Geitner v. State

Decision Date05 June 1973
Docket NumberNo. S,S
Citation207 N.W.2d 837,59 Wis.2d 128
Parties, 68 A.L.R.3d 823 Dean R. GEITNER, Plaintiff in Error, v. STATE of Wisconsin, Defendant in Error. tate 67.
CourtWisconsin Supreme Court

Thomas G. Godfrey, Godfrey, Neshek & Worth, Elkhorn, for plaintiff in error.

Robert W. Warren, Atty. Gen., Robert D. Martinson, Asst. Atty. Gen., Madison, for defendant in error.

HALLOWS, Chief Justice.

No question involving the rape conviction or sentence is at issue on this appeal. While there are many issues raised, the only important question is whether false imprisonment is a lesser included crime of kidnapping. This court has many times discussed the problem of included crimes. Whether a crime is a lesser includable offense of another crime depends upon the definition of 'included crime' in sec. 939.66, Stats. 1 Whether an instruction should be given on an included crime in a particular situation depends upon the evidence. The point raised on appeal does not concern the evidence but the question of whether the instruction could be given regardless of the evidence because it is contended false imprisonment by its very nature is not and cannot be an included crime of kidnapping. We hold this contention is correct.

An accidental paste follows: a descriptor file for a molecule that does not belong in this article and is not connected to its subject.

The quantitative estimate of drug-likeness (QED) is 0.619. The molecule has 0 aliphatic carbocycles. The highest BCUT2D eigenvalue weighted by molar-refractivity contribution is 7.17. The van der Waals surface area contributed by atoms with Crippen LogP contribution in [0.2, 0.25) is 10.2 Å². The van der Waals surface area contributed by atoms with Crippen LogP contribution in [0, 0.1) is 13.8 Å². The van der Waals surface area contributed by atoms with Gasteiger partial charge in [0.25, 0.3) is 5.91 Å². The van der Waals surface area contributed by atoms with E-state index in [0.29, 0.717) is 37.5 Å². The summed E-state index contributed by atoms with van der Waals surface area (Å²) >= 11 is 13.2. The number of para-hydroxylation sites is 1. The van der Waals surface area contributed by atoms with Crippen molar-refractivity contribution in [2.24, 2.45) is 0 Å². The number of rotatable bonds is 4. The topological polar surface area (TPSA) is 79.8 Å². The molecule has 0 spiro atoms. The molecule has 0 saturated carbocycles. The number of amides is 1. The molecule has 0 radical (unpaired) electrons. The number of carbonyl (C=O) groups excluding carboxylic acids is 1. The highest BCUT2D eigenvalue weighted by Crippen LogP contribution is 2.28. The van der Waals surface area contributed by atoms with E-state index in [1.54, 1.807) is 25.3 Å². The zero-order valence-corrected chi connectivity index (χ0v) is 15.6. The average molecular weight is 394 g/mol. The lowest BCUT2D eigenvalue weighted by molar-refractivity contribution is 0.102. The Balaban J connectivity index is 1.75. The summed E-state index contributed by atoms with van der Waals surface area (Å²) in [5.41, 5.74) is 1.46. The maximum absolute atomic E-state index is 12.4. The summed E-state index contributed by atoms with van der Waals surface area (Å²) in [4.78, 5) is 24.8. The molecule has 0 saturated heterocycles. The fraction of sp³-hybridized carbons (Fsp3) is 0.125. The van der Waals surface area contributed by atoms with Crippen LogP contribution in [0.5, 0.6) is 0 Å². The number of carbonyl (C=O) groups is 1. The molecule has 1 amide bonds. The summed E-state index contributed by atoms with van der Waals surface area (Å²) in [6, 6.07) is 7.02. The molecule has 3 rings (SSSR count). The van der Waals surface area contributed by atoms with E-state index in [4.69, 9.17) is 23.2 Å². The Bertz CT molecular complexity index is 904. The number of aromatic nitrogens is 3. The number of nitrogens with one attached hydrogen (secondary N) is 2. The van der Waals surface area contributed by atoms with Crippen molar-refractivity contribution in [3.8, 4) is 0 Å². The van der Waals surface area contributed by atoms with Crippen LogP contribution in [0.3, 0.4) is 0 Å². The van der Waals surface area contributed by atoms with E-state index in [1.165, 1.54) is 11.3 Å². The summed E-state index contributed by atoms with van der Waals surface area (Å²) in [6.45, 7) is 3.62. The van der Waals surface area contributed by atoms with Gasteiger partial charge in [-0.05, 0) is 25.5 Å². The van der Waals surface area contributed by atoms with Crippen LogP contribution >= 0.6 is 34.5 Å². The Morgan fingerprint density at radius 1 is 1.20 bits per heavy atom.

The same criminal act may constitute different crimes with similar but not identical elements. State v. Roggensack (1962), 15 Wis.2d 625, 113 N.W.2d 389, 114 N.W.2d 459. In State v. Chacon (1971), 50 Wis.2d 73, 183 N.W.2d 84, we stated it is not the evidence but sec. 939.66, Stats., which determines what is an included crime. If one of the crimes is a lesser included offense of another crime, the defendant cannot be convicted of both. Such convictions are prohibited by sec. 939.66(1). If the same act constitutes two offenses, neither of which is the lesser included crime of the other, they constitute multiple crimes and the defendant may be convicted of either or both. In sec. 939.66, one of the definitions of an 'included crime' is a crime 'which does not require proof of any fact in addition to those which must be proved for the crime charged.' This statutory test has been followed in State v. Melvin (1970), 49 Wis.2d 246, 181 N.W.2d 490; State v. Smith (1972), 55 Wis.2d 304, 310, 198 N.W.2d 630, and Raymond v. State (1972), 55 Wis.2d 482, 488, 198 N.W.2d 351. In Melvin we held attempted first degree murder did not include any of the following as a lesser offense: (a) Possession of a pistol by a minor, which, unlike the greater crime, contains the element of minority (sec. 941.22, Stats.); (b) attempted homicide by reckless conduct, there being no such crime, since an attempt requires an intent, whereas homicide by reckless conduct does not; or (c) attempted battery, which is an included crime only of rape, robbery, mayhem, aggravated battery, or an attempt to commit any of them (sec. 939.66(5)). We also pointed out in Melvin that where a crime charged includes a lesser offense, to justify submission of an instruction on the lesser offense, there must be some reasonable ground in the evidence for a conviction on the lesser offense and an acquittal of the greater offense; hence a lesser offense charge is not proper when the evidence presents factual issues for the jury which are the same in both the lesser and the greater offense, such a charge being permissible only when the evidence requires the jury to determine a disputed fact in the charged offense which is not required for a conviction of the included offense. This allows a conviction on the included crime if the only failure of proof relates to the additional element in the greater crime. Thus, a determination of whether an instruction on a lesser included crime should be given to a jury is not solved by merely determining the crime charged includes the lesser offense, for juries are not to be given the discretion or option to pick and choose the least offense of which the accused should be found guilty; rather, they are bound by the evidence and should be limited to those included crimes which a reasonable view of the evidence would sustain while leaving a reasonable doubt as to the existence of the additional element of the greater crime. See also Martin v. State (1973), 57 Wis.2d 499, 204 N.W.2d 499; State v. Smith, supra.